Matthew Jungclaus

Architectural Engineering PhD student

Advisor: Wil Srubar
Lab: Living Materials Laboratory

Matt will be working to develop theoretical materials and embodied carbon benchmarks for buildings to inform low carbon design, construction, and policy. Embodied carbon, or the carbon emissions associated with construction and the extraction, manufacturing, and disposal of building materials, is currently responsible for 23% of global CO2 emissions, and will continue to grow as global construction rates rise in the coming decades. Matt's research will establish a science-based methodology for creating benchmark embodied carbon models that represent common commercial and residential building types in the United States. These models will enable researchers to develop embodied carbon emissions projections for the entire U.S. building stock over the next 30 years, including climate change mitigation scenarios.

Sung Min Kim

Civil Engineering PhD student 

Advisors: Kyri Baker and Joseph Kasprzyk

My graduate research centers on energy market optimization and high renewable integration to bridge the gap between business decision-making and engineering risk analysis. I have explored financial and economic implications of high renewable generation on power systems and power generation under hydrologic constraints. My NSF GRFP proposal expands upon previous work to better understand the tradeoffs between energy and water resources via multi-objective evolutionary algorithms in long-term planning optimization for power systems.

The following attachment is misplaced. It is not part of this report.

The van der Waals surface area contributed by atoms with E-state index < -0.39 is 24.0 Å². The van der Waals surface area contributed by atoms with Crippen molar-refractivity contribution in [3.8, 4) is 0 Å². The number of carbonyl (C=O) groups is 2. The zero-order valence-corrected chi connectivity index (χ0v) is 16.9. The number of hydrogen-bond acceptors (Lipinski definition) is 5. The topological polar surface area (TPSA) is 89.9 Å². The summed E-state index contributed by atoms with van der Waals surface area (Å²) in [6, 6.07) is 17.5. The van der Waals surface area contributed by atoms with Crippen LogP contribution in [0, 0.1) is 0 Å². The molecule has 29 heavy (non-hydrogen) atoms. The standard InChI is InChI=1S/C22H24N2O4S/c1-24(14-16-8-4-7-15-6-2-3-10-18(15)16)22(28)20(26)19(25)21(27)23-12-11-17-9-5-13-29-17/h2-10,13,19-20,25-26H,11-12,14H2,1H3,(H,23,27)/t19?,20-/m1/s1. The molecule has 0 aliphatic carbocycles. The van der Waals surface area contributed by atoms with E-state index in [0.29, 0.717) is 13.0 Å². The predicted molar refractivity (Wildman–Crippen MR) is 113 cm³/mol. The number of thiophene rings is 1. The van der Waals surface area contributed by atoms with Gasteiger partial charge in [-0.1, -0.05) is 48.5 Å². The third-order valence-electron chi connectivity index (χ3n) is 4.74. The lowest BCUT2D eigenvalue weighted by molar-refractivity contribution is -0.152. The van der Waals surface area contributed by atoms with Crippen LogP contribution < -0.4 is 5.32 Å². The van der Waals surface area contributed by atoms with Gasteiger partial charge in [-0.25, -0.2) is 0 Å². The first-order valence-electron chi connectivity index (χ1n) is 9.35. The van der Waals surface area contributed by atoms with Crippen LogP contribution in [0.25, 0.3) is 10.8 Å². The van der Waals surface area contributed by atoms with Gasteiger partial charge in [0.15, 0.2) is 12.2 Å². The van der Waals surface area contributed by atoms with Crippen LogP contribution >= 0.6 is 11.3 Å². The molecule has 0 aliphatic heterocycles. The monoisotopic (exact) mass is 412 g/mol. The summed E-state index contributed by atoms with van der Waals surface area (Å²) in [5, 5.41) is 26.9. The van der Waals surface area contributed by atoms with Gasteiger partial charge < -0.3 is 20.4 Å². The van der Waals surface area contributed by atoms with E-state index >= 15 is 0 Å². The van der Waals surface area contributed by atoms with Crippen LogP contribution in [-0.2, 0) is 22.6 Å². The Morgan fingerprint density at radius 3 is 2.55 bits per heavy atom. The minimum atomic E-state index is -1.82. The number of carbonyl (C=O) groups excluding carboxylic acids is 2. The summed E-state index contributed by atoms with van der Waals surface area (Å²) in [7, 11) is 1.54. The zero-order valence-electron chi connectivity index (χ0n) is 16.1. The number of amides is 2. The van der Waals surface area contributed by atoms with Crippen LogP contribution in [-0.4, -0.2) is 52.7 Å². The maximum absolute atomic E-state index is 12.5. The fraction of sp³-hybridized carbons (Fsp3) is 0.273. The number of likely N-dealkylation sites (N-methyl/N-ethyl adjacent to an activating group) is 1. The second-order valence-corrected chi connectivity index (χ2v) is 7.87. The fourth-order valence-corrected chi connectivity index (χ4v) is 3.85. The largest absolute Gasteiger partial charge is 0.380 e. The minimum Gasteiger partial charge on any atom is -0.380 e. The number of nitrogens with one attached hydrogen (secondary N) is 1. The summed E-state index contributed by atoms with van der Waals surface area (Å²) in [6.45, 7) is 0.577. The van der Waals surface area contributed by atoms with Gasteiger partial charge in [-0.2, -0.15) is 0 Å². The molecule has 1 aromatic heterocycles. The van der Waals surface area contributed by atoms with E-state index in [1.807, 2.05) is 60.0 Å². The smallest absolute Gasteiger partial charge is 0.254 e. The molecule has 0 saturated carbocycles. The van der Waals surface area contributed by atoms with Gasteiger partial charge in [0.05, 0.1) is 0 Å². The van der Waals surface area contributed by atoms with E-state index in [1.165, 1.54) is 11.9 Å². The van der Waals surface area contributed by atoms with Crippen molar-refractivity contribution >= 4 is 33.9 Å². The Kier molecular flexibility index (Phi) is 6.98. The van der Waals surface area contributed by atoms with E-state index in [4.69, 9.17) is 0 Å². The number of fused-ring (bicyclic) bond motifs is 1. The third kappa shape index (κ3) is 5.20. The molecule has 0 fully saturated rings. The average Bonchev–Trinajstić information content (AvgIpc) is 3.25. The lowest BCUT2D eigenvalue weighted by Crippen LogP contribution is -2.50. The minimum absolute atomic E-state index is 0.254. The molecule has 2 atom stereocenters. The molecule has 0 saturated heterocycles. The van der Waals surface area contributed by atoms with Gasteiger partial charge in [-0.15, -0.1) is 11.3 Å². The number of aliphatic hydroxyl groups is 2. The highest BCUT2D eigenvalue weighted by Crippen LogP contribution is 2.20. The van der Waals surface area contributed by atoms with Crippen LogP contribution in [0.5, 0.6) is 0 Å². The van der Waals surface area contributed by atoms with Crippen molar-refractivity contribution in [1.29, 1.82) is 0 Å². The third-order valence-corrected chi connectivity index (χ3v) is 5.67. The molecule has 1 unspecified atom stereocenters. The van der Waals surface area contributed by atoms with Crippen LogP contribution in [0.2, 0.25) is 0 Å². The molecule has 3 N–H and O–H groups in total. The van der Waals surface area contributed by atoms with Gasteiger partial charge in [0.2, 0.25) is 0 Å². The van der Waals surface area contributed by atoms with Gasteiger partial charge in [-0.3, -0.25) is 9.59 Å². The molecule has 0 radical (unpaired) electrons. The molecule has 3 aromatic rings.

Katelyn Reeves

Environmental Engineering PhD student

Advisor: Cresten Mansfeldt
Lab: Creative Microbial Bio-Maintenance for Greener Environments and Municipalities (CMBM-GEM) Laboratory

I am currently part of the team collecting wastewater from our on-campus dormitories and analyzing it for SARS-CoV-2 RNA. Wastewater testing is powerful in part because both symptomatic and asymptomatic infected individuals shed SARS-CoV-2 RNA in their feces. By sampling from the aggregated wastewater discharges of on-campus residents, we can essentially test whole buildings at once for the presence of COVID-19. This effort allows us to get a better understanding of campus infection prevalence in an efficient and non-invasive way. It also allows us to target certain dormitories for comprehensive individual testing for early identification of infected persons. Beyond the COVID-19 pandemic, my research will center on engineering applications of the microbial ecology of our built environment, with particular focus on sewer systems. Wastewater is not just waste - it's a valuable resource!